It’s the erosion of these rights and opportunities that saddens me. To watch as Bush and his administration stifle scientific research, or fund national defense and “homeland security” (oh, how I’m tired of that phrase) at the expense of education, gives me grief. It’s such a short-sighted view, and it’s supported by so many short-sighted people, that I can only see an acceleration of the decline of this great nation. Again, I can’t say “Bush brought about the destruction of America”, but he’s carrying the banner and playing a big role.

So all in all, three cheers for America and the little remaining goodness herein. But down with Bush and all of the short-sighted lawmakers and corporations and people who think the things we’re doing today are actually going to improve anything.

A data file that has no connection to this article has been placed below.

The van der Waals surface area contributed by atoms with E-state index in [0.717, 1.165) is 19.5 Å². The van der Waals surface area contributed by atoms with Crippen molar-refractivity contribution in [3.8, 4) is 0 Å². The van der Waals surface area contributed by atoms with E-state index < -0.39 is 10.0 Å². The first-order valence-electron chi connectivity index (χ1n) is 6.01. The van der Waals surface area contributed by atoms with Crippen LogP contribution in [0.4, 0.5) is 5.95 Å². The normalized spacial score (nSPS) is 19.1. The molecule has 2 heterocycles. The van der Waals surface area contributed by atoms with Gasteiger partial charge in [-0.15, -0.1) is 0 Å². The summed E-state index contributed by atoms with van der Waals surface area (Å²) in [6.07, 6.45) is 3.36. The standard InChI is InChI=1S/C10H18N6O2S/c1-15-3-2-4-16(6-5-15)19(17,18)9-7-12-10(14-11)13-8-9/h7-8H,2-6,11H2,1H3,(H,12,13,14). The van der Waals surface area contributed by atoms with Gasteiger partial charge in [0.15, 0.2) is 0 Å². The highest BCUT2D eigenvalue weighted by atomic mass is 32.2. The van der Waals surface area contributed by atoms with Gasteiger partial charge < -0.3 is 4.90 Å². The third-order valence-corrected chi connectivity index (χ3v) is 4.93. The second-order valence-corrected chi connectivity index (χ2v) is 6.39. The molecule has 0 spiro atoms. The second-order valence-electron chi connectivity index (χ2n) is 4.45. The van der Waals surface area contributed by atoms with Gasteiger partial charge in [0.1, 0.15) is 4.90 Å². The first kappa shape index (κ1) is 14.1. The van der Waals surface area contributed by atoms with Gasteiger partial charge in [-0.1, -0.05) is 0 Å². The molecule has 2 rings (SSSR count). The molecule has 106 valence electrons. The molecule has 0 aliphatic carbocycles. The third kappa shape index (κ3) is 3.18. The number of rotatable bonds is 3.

11/28/2004

From a long missive on Kiro5hin by Roger Williams, where he discussed (among other things) the building of the atomic bomb:

Perhaps the biggest myth of the American national character is that we are the Good Guys.

Whenever this atomic subject comes up and my views come out I often get some pretty hostile responses. I think it’s because it’s hard, it takes a real shock to the system, to admit to yourself that your country didn’t just needlessly and horribly kill a few hundred thousand people; your country does stuff like that all the time. To recognize the magnitude of the problem is to realize that we are not, in fact, the Good Guys. And that’s a very traumatic thing to have to accept.